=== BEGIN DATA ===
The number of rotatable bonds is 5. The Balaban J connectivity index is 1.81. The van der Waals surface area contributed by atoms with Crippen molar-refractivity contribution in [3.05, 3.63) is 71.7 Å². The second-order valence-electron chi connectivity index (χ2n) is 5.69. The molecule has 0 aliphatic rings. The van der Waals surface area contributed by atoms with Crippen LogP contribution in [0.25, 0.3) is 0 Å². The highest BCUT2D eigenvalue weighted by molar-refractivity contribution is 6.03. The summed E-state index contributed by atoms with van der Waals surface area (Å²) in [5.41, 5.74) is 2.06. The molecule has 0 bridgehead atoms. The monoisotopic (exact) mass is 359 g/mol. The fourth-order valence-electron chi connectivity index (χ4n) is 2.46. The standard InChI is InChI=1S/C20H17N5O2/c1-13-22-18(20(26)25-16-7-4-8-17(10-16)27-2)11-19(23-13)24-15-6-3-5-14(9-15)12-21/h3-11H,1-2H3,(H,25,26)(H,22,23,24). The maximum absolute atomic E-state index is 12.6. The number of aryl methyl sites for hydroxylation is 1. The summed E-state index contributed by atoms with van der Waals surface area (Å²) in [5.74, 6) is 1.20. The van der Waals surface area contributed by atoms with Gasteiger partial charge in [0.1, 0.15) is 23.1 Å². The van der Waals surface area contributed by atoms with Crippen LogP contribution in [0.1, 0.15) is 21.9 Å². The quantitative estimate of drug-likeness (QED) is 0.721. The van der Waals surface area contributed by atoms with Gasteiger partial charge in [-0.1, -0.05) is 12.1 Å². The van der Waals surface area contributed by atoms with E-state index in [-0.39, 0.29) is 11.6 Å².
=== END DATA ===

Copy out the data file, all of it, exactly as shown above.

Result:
The number of rotatable bonds is 5. The Balaban J connectivity index is 1.81. The van der Waals surface area contributed by atoms with Crippen molar-refractivity contribution in [3.05, 3.63) is 71.7 Å². The second-order valence-electron chi connectivity index (χ2n) is 5.69. The molecule has 0 aliphatic rings. The van der Waals surface area contributed by atoms with Crippen LogP contribution in [0.25, 0.3) is 0 Å². The highest BCUT2D eigenvalue weighted by molar-refractivity contribution is 6.03. The summed E-state index contributed by atoms with van der Waals surface area (Å²) in [5.41, 5.74) is 2.06. The molecule has 0 bridgehead atoms. The monoisotopic (exact) mass is 359 g/mol. The fourth-order valence-electron chi connectivity index (χ4n) is 2.46. The standard InChI is InChI=1S/C20H17N5O2/c1-13-22-18(20(26)25-16-7-4-8-17(10-16)27-2)11-19(23-13)24-15-6-3-5-14(9-15)12-21/h3-11H,1-2H3,(H,25,26)(H,22,23,24). The maximum absolute atomic E-state index is 12.6. The number of aryl methyl sites for hydroxylation is 1. The summed E-state index contributed by atoms with van der Waals surface area (Å²) in [5.74, 6) is 1.20. The van der Waals surface area contributed by atoms with Gasteiger partial charge in [0.1, 0.15) is 23.1 Å². The van der Waals surface area contributed by atoms with Crippen LogP contribution in [0.1, 0.15) is 21.9 Å². The quantitative estimate of drug-likeness (QED) is 0.721. The van der Waals surface area contributed by atoms with Gasteiger partial charge in [-0.1, -0.05) is 12.1 Å². The van der Waals surface area contributed by atoms with E-state index in [-0.39, 0.29) is 11.6 Å².